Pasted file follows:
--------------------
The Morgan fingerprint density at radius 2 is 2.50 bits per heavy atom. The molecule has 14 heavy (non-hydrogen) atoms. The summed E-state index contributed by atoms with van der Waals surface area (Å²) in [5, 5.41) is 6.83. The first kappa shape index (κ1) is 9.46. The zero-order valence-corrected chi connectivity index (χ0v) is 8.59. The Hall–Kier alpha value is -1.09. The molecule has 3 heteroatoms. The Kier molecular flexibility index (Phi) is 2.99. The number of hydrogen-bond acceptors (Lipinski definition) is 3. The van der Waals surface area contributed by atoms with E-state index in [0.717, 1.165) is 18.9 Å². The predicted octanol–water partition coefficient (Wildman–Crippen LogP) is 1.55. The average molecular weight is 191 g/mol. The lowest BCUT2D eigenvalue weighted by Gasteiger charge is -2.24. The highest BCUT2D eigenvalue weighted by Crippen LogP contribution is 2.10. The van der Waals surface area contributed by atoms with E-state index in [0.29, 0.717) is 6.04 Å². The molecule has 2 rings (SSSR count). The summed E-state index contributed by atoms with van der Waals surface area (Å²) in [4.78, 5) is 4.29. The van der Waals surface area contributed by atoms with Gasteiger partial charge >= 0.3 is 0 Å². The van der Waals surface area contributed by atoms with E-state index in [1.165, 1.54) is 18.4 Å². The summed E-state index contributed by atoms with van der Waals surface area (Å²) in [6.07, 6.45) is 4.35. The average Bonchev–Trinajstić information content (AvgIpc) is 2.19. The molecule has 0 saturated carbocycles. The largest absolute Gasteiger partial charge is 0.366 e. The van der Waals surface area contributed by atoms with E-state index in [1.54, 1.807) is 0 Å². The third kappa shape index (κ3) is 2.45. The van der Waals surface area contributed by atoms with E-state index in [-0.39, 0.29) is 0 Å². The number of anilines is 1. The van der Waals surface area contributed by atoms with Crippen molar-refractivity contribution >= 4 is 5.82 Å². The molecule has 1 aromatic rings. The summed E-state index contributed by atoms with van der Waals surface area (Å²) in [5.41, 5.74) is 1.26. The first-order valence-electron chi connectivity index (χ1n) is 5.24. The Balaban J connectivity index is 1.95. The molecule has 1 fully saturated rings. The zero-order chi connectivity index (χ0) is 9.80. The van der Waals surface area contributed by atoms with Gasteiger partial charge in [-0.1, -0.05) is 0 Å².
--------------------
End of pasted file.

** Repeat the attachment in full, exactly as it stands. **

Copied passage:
The Morgan fingerprint density at radius 2 is 2.50 bits per heavy atom. The molecule has 14 heavy (non-hydrogen) atoms. The summed E-state index contributed by atoms with van der Waals surface area (Å²) in [5, 5.41) is 6.83. The first kappa shape index (κ1) is 9.46. The zero-order valence-corrected chi connectivity index (χ0v) is 8.59. The Hall–Kier alpha value is -1.09. The molecule has 3 heteroatoms. The Kier molecular flexibility index (Phi) is 2.99. The number of hydrogen-bond acceptors (Lipinski definition) is 3. The van der Waals surface area contributed by atoms with E-state index in [0.717, 1.165) is 18.9 Å². The predicted octanol–water partition coefficient (Wildman–Crippen LogP) is 1.55. The average molecular weight is 191 g/mol. The lowest BCUT2D eigenvalue weighted by Gasteiger charge is -2.24. The highest BCUT2D eigenvalue weighted by Crippen LogP contribution is 2.10. The van der Waals surface area contributed by atoms with E-state index in [0.29, 0.717) is 6.04 Å². The molecule has 2 rings (SSSR count). The summed E-state index contributed by atoms with van der Waals surface area (Å²) in [4.78, 5) is 4.29. The van der Waals surface area contributed by atoms with Gasteiger partial charge >= 0.3 is 0 Å². The van der Waals surface area contributed by atoms with E-state index in [1.165, 1.54) is 18.4 Å². The summed E-state index contributed by atoms with van der Waals surface area (Å²) in [6.07, 6.45) is 4.35. The average Bonchev–Trinajstić information content (AvgIpc) is 2.19. The molecule has 0 saturated carbocycles. The largest absolute Gasteiger partial charge is 0.366 e. The van der Waals surface area contributed by atoms with E-state index in [1.54, 1.807) is 0 Å². The third kappa shape index (κ3) is 2.45. The van der Waals surface area contributed by atoms with E-state index in [-0.39, 0.29) is 0 Å². The number of anilines is 1. The van der Waals surface area contributed by atoms with Crippen molar-refractivity contribution >= 4 is 5.82 Å². The molecule has 1 aromatic rings. The summed E-state index contributed by atoms with van der Waals surface area (Å²) in [5.41, 5.74) is 1.26. The first-order valence-electron chi connectivity index (χ1n) is 5.24. The Balaban J connectivity index is 1.95. The molecule has 1 fully saturated rings. The zero-order chi connectivity index (χ0) is 9.80. The van der Waals surface area contributed by atoms with Gasteiger partial charge in [-0.1, -0.05) is 0 Å².